Ballparks and stadiums often end up costing more than initially projected. Things happen, costs spiral and the optimism of the groundbreaking eventually gives way to the realities of construction schedules.
In Texas they haven’t even turned one shovel of dirt on the Rangers new ballpark yet, but it’s already costing taxpayers more than they were initially told it would. Not because of cost overruns, however, but because the taxpayers were basically lied to.
As this report from WFAA-TV makes clear, the Rangers and public officials sold the new stadium as a 50-50 split between the team and taxpayers. It turns out, however, that a big chunk of tax revenue — ticket and parking taxes which almost always go to the government and are used to fund the public’s share of a stadium project — are being handed over to the Rangers who will us it to fund their “50 percent” share. As Barry Petchesky of Deadspin characterizes it:
So Arlington is on the hook for its pledged $500 million, plus another $300 million that it ought to be raising from tickets and parking that will instead go right into the Rangers’ owners’ pockets. Those owners will ultimately have to pay just $200 million of their own money to get their fancy-ass new ballpark.
It’s rare that anything in these publicly-financed ballpark deals surprises me anymore. But this one actually surprises me. The audacity of the cash grab/giveaway and the contempt officials have for the public in selling this as a 50-50 split is simply remarkable.
Blue Jays closer Roberto Osuna recently revealed that he has been dealing with an anxiety issue, Rob Longley of the Toronto Star reports. Osuna specified that the issue is completely off the field, not on the field. He is not sure when he’ll be able to return to pitch again.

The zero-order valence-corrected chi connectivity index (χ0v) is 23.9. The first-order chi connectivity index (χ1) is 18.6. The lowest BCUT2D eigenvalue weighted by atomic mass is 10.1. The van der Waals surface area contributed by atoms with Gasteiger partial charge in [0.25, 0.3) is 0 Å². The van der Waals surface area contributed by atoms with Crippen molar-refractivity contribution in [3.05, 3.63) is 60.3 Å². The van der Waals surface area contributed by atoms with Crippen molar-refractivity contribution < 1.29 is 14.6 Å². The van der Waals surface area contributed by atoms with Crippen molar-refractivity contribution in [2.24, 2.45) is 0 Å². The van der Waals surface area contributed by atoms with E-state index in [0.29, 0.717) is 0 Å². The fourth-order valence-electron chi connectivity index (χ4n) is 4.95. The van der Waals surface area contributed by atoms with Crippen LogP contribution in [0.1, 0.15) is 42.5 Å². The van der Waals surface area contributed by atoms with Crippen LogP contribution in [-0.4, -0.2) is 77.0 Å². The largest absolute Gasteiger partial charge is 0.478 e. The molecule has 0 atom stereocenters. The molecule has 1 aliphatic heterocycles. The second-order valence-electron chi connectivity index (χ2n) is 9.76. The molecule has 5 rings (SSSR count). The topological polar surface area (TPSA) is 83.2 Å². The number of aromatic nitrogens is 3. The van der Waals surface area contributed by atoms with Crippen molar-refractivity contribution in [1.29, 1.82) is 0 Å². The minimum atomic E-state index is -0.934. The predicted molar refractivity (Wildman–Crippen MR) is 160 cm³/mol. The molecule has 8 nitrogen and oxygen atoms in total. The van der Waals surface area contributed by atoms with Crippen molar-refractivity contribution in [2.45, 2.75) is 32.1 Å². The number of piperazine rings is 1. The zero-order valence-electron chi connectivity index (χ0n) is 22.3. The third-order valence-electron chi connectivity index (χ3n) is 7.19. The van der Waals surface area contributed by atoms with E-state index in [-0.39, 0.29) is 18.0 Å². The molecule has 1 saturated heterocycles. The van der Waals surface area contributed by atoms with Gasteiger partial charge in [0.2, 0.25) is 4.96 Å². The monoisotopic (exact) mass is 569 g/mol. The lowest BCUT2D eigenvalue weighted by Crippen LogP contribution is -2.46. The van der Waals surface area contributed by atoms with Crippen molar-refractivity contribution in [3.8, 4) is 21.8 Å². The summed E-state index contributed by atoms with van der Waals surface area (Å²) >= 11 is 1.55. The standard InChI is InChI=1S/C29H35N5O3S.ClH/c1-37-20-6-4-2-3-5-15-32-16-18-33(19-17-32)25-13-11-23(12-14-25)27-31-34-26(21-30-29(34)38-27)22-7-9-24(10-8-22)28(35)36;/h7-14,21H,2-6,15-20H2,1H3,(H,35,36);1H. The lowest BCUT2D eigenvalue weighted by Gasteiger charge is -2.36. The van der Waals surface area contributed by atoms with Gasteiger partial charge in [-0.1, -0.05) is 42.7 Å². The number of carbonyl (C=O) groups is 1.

Osuna had been feeling “a little bit anxious, a little bit weird” and said, “I feel like I’m lost a little bit right now.” Despite the anxiety, Osuna volunteered to pitch during Friday’s loss to the Royals, but the Blue Jays smartly chose not to put him into the game.
Osuna said, “I wish I knew how to get out of here and how to get out of this. We’re working on it. We’re trying to find ways to see what can make me feel better. But to be honest I just don’t know.”
It must have been tough for Osuna to make his issue public, as there is still a stigma around dealing with mental issues. Given the prominent position he holds in the Jays’ bullpen, fans become even less empathetic about taking time off to deal with it as well. Hopefully, Osuna is able to use the time off to get the help he needs. And hopefully his going public helps motivate other people dealing with mental issues to seek help for themselves.
The 22-year-old recently became the youngest player in major league history to reach 75 career saves. This season, Osuna is carrying a 2.48 ERA with 19 saves and a 37/3 K/BB ratio in 39 innings.
ESPN’s Jerry Crasnick reported on Sunday that the Brewers claimed catcher Stephen Vogt off waivers from the Athletics. Vogt was designated for assignment by the Athletics on Thursday.
Vogt, 32, was an All-Star in each of the last two seasons, but struggled this year. He hit .217/.287/.357 with four home runs and 20 RBI in 174 plate appearances.
With the Brewers, Vogt will likely split time behind the plate with Manny Pina. Meanwhlie, the Athletics’ catching situation will be handled by Josh Phegley and Bruce Maxwell.